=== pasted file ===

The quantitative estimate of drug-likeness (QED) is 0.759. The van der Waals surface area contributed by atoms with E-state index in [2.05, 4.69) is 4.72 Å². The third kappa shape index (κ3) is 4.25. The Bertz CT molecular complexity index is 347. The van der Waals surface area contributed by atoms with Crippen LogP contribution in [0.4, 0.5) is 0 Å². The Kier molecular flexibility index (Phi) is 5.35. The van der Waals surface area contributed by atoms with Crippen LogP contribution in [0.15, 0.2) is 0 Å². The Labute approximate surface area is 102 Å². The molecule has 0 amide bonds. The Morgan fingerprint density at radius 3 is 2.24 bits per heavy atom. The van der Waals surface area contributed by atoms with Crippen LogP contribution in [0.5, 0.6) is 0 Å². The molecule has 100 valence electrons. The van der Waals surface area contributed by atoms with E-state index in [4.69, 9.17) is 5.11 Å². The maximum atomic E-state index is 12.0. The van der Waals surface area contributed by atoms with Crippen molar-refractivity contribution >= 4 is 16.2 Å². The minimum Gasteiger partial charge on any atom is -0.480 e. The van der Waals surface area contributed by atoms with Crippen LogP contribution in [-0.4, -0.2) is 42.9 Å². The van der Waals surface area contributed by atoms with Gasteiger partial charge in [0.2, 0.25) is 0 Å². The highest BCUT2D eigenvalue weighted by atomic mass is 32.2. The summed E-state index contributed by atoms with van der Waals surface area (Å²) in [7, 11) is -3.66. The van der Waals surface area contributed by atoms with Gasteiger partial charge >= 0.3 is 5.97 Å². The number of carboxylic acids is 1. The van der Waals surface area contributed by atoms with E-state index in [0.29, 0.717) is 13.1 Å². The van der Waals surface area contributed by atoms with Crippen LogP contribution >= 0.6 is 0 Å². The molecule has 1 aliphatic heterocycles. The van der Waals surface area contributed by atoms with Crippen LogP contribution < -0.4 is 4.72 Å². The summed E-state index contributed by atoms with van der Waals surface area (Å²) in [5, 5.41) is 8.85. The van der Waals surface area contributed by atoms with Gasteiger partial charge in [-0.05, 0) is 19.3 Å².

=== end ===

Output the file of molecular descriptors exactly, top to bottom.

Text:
The quantitative estimate of drug-likeness (QED) is 0.759. The van der Waals surface area contributed by atoms with E-state index in [2.05, 4.69) is 4.72 Å². The third kappa shape index (κ3) is 4.25. The Bertz CT molecular complexity index is 347. The van der Waals surface area contributed by atoms with Crippen LogP contribution in [0.4, 0.5) is 0 Å². The Kier molecular flexibility index (Phi) is 5.35. The van der Waals surface area contributed by atoms with Crippen LogP contribution in [0.15, 0.2) is 0 Å². The Labute approximate surface area is 102 Å². The molecule has 0 amide bonds. The Morgan fingerprint density at radius 3 is 2.24 bits per heavy atom. The van der Waals surface area contributed by atoms with Crippen LogP contribution in [0.5, 0.6) is 0 Å². The molecule has 100 valence electrons. The van der Waals surface area contributed by atoms with E-state index in [4.69, 9.17) is 5.11 Å². The maximum atomic E-state index is 12.0. The van der Waals surface area contributed by atoms with Crippen molar-refractivity contribution >= 4 is 16.2 Å². The minimum Gasteiger partial charge on any atom is -0.480 e. The van der Waals surface area contributed by atoms with Crippen LogP contribution in [-0.4, -0.2) is 42.9 Å². The van der Waals surface area contributed by atoms with Gasteiger partial charge in [0.2, 0.25) is 0 Å². The highest BCUT2D eigenvalue weighted by atomic mass is 32.2. The summed E-state index contributed by atoms with van der Waals surface area (Å²) in [7, 11) is -3.66. The van der Waals surface area contributed by atoms with Gasteiger partial charge >= 0.3 is 5.97 Å². The number of carboxylic acids is 1. The van der Waals surface area contributed by atoms with E-state index in [0.29, 0.717) is 13.1 Å². The van der Waals surface area contributed by atoms with Crippen LogP contribution >= 0.6 is 0 Å². The molecule has 1 aliphatic heterocycles. The van der Waals surface area contributed by atoms with Crippen LogP contribution < -0.4 is 4.72 Å². The summed E-state index contributed by atoms with van der Waals surface area (Å²) in [5, 5.41) is 8.85. The van der Waals surface area contributed by atoms with Gasteiger partial charge in [-0.05, 0) is 19.3 Å².